Another potential benefit of gua sha is muscle relaxation. By massaging the skin any tension in the muscles can be released. This might help with forehead wrinkles or a clenched jaw, and as a result, the face might look more youthful.
The final benefit of gua sha is also the one I happen to find most convincing. Gua sha, like other gentle massages, is very relaxing. Taking 10-20 minutes to yourself every once in a while to perform self-care can have wonderful mental health benefits. It can help you relax so it is especially nice before bed.
If you think gua sha benefits sound similar to jade rolling benefits… you wouldn’t be wrong. Both are tools used for facial massage, so obviously they will both have the relaxing and stimulating benefits of a facial massage.
Gua sha is a little more intense than jade rolling, as it is easier to cover more space and apply more pressure with gua sha tools. This means that they give a deeper massage but they also have a higher risk of irritation.
Kerokan, as done by a professional, has red, shallow bruising as an intended side effect. This bruising can last for a few days and may hurt or sting a little bit.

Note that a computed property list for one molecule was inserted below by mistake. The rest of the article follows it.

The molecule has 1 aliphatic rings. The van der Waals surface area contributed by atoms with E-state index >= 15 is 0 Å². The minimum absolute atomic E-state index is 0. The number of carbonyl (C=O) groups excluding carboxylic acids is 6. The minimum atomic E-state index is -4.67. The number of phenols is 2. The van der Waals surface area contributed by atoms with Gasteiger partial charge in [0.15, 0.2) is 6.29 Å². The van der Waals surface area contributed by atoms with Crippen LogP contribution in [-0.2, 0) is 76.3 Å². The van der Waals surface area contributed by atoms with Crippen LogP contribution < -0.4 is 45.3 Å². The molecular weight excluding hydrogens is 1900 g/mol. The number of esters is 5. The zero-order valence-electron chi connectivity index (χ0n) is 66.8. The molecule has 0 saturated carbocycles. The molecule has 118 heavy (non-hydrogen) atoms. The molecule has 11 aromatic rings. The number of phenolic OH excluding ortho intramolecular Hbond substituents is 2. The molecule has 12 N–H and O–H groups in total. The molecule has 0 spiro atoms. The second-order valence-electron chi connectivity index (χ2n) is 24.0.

Both professional gua sha and at-home facial gua sha can irritate sensitive skin, and should not be done over broken or already irritated skin. In fact, you should avoid gua sha altogether if you are dealing with any inflammatory skin conditions like active acne or rosacea.
The skin on our face is thinner than the skin on our back, so any bruising on the face will take longer to heal and may lead to permanent redness and visible veins. When you do gua sha at home on yourself, it is up to you to control your angles and pressure to avoid damaging the skin.
It is also very important to invest in a high-quality gua sha tool that is smooth and durable. Any cracks in your tool can cause it to drag on your skin, and there may also be places where it can harbor bacteria, while should your tool break it can scratch the skin. With a durable scraper, you won’t have to worry about these issues cropping up.
This is how to give yourself a gua sha facial at home:
Before starting, it’s important that your gua sha tool is prepared. It is important to keep it clean, so give it a thorough wash with water and soap. You can also put it in the fridge for a few hours to make sure it will be cool and soothing for your treatment. Alternatively, you can soak it in an ice-water bath for a few minutes if you are short on time.
- Apply Your Skincare